IPv6 Security Guidance

To assist the Department of Defense (DoD) and other system administrators in identifying and minimising security risks related to the transition to Internet Protocol version 6 (IPv6), the National Security Agency (NSA) has released IPv6 Security Guidance.

The most recent IP version, IPv6, offers benefits over the earlier IP version 4 technologies (IPv4). The IPv4 address space, in particular, is insufficient to handle the growing number of networked devices that require routable IP addresses, whereas IPv6 offers a huge address space to fulfill both present and future needs.

The NSA notes that the transition to IPv6 is anticipated to have the most effects on network infrastructure, affecting every networked hardware and software in some way, as well as cybersecurity.

“Operating dual stack increases the operational burden and the attack surface. System owners and administrators should implement cybersecurity mechanisms on both IP protocols to protect the network”, reads the NSA’s IPv6 security guidance.

Federal and DoD networks are expected to operate dual stack, which means they will simultaneously run IPv4 and IPv6. This extends the attack surface and presents additional security issues.

IPv6 Security Guidance

Using stateless address auto-configuration (SLAAC), a host can automatically assign itself an IPv6 address. Static addresses may be preferred in some circumstances, such as for important servers, but allowing devices to automatically self-assign or request an IPv6 address dynamically is simpler.

 “NSA recommends assigning addresses to hosts via a Dynamic Host Configuration Protocol version 6 (DHCPv6) servers to mitigate the SLAAC privacy issue”, states the agency.

“Alternatively, this issue can also be mitigated by using a randomly generated interface ID that changes over time, making it difficult to correlate activity while still allowing network defenders requisite visibility”.

One protocol can be transmitted within another protocol using the transitional method known as tunneling.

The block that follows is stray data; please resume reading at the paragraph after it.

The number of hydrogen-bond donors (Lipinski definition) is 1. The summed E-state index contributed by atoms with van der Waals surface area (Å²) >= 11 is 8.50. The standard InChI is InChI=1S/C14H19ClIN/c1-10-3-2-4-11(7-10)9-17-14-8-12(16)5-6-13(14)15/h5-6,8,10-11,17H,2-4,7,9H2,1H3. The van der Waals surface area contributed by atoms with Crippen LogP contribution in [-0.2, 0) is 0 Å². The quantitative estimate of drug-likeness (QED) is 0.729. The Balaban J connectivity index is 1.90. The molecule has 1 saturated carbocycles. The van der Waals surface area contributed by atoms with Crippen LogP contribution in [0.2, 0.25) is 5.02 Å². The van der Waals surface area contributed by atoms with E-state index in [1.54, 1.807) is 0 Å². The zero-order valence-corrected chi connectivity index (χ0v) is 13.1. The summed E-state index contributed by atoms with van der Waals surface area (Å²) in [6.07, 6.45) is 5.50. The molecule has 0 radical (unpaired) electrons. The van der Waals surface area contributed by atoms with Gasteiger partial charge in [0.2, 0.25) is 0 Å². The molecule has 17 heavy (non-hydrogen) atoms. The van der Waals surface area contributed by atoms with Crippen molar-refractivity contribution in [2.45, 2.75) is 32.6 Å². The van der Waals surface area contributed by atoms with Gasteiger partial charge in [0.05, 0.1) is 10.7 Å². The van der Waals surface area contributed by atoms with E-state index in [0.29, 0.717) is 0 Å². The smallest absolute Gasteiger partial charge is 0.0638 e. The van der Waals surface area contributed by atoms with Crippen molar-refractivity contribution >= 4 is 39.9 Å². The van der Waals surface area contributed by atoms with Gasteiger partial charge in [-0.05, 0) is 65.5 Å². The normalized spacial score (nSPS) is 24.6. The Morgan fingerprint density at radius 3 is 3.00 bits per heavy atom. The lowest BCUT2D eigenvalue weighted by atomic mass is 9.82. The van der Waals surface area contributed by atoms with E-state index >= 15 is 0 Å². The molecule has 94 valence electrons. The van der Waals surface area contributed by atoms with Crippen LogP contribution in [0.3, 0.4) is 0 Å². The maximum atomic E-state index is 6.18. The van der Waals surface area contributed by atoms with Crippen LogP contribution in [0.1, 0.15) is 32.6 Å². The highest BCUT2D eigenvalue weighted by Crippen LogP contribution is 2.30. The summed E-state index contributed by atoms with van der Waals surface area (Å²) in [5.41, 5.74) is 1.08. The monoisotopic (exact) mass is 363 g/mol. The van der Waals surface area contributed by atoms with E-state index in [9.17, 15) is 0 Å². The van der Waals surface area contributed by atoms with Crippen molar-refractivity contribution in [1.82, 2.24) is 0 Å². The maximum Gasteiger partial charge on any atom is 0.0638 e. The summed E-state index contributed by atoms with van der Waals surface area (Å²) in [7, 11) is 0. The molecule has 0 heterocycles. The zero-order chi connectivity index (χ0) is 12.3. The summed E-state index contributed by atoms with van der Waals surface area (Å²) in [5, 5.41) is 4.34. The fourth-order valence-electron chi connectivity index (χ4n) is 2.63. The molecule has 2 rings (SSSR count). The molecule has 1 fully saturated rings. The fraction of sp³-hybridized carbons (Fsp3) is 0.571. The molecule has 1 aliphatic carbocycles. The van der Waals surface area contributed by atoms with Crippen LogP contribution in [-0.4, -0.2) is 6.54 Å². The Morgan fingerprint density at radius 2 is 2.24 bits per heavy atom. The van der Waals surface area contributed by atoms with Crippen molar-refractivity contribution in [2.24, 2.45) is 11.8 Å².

“Unless transition tunnels are required, NSA recommends avoiding tunnels to reduce complexity and the attack surface. Configure perimeter security devices to detect and block tunneling protocols that are used as transition methods”, the agency published IPv6 Security Guidance.

The NSA advises implementing IPv6 cybersecurity measures similar to those put in place for IPv4, such as firewall rules, and blocking other transitional measures, including tunneling and translation, for dual-stack networks.

Further, administrators should check access control lists (ACLs) or filtering rules to make sure that only traffic from authorized addresses is allowed because multiple network addresses are frequently assigned to the same interface in IPv6. They should also log all traffic and conduct routine log reviews.

The NSA also advises ensuring that network administrators obtain adequate training and education on IPv6 networks in order to better protect and enhance IPv6 security on a network.

Hence, IPv6 security threats do exist and will be observed, they can be reduced by a combination of strictly following configuration recommendations and system owners’ and administrators’ training throughout the transition.

“The Department of Defense will incrementally transition from IPv4 to IPv6 over the next few years and many DoD networks will be dual-stacked,” said Neal Ziring, NSA Cybersecurity Technical Director. 

“It’s important that DoD system admins use this guide to identify and mitigate potential security issues as they roll out IPv6 support in their networks.”

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Gurubaran is a co-founder of Cyber Security News and GBHackers On Security. He has 10+ years of experience as a Security Consultant, Editor, and Analyst in cybersecurity, technology, and communications.